Litigation - Philips | Kaiser
Phillips | Kaiser

"Litigation is a part of doing business today. Handled poorly, it can ruin a business."


Litigation is often inefficient, expensive in money and resources, frequently long and usually ineffective in bringing about the desired result. The most challenging and frustrating aspects of it for management are the lack of understanding of the process and the loss of control. Timing, cost, and resolution include not only the company, but also the counterparty, lawyers, and judges. Avoiding litigation is certainly a good objective, but also understanding it and having a good process in place to respond when it occurs is important.


  • Perform an early case assessment. If sued, immediately inform management, the board and, if applicable, the public relations department. Advise employees of the suit, instructing them not to speak publicly unless authorized to do so, and consider what public statement to make.

  • Evaluate insurance policies to determine if the matter is covered and, if so, what steps must be taken with respect to notice and hiring of outside counsel.

  • Initiate a litigation hold to preserve relevant documents.

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  • Hire outside counsel. In doing so, it is important to consider their reputation, expertise, track record, history with the court, office size for handling the matter. This selection should include assessment of the company’s thought on the importance of the matter and the manner in which it wants the litigation handled. In some instances, a high-profile lawyer might be appropriate, while in others a lower-keyed, backchannel type style may work better to effect a positive result without unnecessary fees and exposure.

  • Perform a case assessment and develop a strategy. This involves a thorough evaluation of the merits of the case, fully understanding the risks and costs involved in litigating the case. Such an assessment will surely require the outside counsel, but should also include a business-savvy lawyer, the general counsel if there is one, who can help advise on how the strategy ties to the larger objectives and strategies of the company. Alignment between company goals and litigation would include:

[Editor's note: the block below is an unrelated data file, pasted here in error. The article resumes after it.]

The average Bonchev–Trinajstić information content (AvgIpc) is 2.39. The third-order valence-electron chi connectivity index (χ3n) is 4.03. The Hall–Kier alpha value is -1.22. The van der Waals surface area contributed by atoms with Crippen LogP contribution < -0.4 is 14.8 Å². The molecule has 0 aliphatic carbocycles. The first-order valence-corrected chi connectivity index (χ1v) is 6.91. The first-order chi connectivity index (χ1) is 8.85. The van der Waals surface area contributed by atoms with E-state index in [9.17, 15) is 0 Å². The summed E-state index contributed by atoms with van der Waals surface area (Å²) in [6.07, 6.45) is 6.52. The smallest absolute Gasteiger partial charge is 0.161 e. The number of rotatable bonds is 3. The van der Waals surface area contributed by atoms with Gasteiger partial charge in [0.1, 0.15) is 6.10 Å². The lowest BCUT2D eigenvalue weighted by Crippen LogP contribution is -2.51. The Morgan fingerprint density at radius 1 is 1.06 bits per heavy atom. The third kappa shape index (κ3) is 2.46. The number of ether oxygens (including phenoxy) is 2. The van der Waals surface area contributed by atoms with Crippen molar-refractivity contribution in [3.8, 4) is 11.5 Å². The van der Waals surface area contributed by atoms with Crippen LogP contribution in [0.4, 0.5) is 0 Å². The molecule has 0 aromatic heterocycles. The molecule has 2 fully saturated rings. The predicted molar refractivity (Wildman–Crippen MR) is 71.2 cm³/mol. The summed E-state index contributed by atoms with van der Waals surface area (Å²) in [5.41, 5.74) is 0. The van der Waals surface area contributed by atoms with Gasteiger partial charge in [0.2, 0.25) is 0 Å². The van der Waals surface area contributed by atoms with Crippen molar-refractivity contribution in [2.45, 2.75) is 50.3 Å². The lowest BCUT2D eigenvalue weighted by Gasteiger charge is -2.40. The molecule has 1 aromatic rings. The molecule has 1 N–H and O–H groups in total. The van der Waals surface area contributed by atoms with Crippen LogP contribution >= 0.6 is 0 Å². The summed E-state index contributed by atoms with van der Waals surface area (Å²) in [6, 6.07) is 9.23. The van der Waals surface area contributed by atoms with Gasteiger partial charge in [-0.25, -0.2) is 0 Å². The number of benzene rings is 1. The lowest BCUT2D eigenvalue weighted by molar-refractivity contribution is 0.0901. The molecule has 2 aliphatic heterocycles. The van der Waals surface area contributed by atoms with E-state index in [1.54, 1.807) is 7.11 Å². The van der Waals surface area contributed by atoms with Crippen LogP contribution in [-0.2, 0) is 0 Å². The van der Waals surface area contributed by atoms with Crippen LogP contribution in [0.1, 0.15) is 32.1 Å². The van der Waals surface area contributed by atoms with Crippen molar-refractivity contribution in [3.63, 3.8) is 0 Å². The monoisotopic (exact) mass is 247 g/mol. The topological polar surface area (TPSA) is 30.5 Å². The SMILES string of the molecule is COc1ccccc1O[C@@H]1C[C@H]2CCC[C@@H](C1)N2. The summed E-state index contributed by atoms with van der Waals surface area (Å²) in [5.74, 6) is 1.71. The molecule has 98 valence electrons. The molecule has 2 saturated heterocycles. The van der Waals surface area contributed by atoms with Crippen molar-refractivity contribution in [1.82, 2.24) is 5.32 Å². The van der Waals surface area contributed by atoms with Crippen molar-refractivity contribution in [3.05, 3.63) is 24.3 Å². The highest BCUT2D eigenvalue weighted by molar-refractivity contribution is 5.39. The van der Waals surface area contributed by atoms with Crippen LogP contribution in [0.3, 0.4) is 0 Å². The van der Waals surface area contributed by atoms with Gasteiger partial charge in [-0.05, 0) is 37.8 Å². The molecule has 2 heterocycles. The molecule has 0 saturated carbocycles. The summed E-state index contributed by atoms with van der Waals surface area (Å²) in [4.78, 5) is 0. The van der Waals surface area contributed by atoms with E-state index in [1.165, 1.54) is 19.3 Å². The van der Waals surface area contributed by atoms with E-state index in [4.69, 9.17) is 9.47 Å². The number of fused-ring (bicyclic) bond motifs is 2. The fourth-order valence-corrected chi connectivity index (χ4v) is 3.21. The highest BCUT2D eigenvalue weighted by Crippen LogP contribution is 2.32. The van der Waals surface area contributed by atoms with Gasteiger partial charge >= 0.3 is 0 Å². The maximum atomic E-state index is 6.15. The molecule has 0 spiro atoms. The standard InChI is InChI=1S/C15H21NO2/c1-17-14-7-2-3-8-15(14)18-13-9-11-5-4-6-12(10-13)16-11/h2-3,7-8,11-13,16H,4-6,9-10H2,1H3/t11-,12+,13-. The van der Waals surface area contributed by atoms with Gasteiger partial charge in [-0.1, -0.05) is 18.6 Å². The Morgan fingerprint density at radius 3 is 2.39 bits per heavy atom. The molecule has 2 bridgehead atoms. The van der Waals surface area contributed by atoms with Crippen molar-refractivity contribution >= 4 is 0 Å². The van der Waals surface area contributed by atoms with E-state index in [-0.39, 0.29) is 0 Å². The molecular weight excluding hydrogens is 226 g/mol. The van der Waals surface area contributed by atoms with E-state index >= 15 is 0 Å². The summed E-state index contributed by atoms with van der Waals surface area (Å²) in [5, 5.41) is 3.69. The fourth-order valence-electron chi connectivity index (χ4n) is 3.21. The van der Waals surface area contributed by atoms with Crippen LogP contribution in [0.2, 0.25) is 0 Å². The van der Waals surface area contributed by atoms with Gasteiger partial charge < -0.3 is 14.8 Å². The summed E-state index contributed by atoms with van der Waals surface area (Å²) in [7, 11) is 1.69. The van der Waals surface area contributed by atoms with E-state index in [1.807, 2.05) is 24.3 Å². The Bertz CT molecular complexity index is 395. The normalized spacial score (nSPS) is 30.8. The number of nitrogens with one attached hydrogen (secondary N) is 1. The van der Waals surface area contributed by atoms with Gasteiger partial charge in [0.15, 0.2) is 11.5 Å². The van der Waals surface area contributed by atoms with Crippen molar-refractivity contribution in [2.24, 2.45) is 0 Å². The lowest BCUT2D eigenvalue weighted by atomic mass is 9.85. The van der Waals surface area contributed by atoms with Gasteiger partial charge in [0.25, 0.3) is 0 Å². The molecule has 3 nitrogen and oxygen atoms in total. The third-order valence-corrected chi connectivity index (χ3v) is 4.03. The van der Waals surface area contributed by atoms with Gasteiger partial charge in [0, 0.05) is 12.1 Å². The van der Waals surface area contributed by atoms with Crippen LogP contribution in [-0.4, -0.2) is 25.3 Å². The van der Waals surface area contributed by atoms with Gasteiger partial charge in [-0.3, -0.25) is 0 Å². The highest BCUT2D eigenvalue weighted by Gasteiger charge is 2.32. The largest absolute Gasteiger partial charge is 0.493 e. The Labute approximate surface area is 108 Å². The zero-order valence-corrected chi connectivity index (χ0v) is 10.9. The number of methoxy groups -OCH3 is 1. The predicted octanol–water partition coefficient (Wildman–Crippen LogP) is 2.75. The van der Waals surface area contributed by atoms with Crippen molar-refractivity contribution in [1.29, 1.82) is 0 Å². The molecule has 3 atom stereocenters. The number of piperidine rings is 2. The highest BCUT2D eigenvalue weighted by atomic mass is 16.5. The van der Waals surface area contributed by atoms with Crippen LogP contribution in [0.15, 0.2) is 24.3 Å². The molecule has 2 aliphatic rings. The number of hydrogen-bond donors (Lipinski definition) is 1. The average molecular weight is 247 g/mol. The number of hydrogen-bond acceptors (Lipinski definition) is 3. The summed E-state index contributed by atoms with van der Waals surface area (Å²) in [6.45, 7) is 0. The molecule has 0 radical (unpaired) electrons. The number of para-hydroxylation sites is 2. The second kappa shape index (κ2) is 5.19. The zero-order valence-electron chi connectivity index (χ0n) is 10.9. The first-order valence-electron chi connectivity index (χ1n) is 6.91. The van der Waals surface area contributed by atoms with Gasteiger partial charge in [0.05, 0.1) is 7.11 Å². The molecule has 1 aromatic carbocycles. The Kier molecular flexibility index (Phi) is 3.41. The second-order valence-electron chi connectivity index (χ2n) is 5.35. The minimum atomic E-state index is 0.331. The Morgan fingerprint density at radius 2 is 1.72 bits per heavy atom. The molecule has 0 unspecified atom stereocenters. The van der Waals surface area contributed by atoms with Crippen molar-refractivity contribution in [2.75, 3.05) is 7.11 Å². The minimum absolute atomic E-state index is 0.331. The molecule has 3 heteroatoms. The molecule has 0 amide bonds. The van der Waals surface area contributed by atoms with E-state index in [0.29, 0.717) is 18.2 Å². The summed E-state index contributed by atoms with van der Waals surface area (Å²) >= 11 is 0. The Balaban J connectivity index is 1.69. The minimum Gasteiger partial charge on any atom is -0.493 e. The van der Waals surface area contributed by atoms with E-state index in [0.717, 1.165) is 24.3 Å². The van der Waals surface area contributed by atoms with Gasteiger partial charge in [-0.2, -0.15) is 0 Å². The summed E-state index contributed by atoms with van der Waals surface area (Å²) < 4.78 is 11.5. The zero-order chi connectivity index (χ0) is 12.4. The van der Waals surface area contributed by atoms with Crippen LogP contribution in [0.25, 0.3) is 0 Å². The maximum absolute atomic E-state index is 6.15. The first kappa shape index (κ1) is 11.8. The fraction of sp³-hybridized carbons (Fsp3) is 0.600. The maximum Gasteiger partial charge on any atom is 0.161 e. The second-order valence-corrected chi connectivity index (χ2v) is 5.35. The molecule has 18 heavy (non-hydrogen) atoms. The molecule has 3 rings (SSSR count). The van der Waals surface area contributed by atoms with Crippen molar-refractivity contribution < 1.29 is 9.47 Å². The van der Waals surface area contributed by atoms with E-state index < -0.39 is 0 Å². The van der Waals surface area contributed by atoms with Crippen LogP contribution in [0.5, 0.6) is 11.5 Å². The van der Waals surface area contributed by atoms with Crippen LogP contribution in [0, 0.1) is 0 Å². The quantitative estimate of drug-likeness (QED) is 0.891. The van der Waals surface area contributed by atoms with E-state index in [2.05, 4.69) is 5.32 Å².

• Importance of the litigation to the company and its strategic objectives.
    • The impact on finances.
    • The impact to the reputation with core constituents (customers, employees, shareholders, contractors, community).
    • The diversion of resources.

  • Prepare a litigation budget, which will help in deciding whether to settle early, later, or litigating to a conclusion. This budget should cover all stages of the litigation process, from pleadings, through discovery, through pre-trial, trial and post-trial. Such a budget can also include timelines, which help inform on the timing to conclude such a matter.

  • Actively participate in the management of the case. Throwing management of the case to litigators by not being involved enough to understand the issues is a recipe for runaway budgets and great frustration to the board and management. Management involvement should include getting periodic reports on not just what has occurred, but also the plan for next steps in the process.

  • Learn from the litigation process and circle learnings back into the business to avoid liability in the future. Better communication, effective training on issues to reduce risk of future lawsuits, and updating corporate policies are all examples of steps taken after litigation to improve the company and its risk profile.


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